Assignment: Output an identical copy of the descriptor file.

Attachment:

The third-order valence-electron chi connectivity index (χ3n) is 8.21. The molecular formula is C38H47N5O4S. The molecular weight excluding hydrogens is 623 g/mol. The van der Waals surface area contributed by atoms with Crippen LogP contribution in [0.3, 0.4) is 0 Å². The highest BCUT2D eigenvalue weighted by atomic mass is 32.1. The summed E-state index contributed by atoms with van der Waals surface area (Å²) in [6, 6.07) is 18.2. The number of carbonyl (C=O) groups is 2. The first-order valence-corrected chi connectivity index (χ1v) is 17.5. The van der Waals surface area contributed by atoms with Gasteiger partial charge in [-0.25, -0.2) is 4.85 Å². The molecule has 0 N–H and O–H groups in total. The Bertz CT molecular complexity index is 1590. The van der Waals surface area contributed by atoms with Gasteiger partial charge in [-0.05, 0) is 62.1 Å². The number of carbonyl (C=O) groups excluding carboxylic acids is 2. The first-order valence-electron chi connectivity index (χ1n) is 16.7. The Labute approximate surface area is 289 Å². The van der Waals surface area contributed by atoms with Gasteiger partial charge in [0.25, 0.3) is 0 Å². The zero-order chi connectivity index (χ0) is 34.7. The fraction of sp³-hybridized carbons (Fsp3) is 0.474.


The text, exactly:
The third-order valence-electron chi connectivity index (χ3n) is 8.21. The molecular formula is C38H47N5O4S. The molecular weight excluding hydrogens is 623 g/mol. The van der Waals surface area contributed by atoms with Crippen LogP contribution in [0.3, 0.4) is 0 Å². The highest BCUT2D eigenvalue weighted by atomic mass is 32.1. The summed E-state index contributed by atoms with van der Waals surface area (Å²) in [6, 6.07) is 18.2. The number of carbonyl (C=O) groups is 2. The first-order valence-corrected chi connectivity index (χ1v) is 17.5. The van der Waals surface area contributed by atoms with Gasteiger partial charge in [-0.25, -0.2) is 4.85 Å². The molecule has 0 N–H and O–H groups in total. The Bertz CT molecular complexity index is 1590. The van der Waals surface area contributed by atoms with Gasteiger partial charge in [-0.05, 0) is 62.1 Å². The number of carbonyl (C=O) groups excluding carboxylic acids is 2. The first-order valence-electron chi connectivity index (χ1n) is 16.7. The Labute approximate surface area is 289 Å². The van der Waals surface area contributed by atoms with Gasteiger partial charge in [0.25, 0.3) is 0 Å². The zero-order chi connectivity index (χ0) is 34.7. The fraction of sp³-hybridized carbons (Fsp3) is 0.474.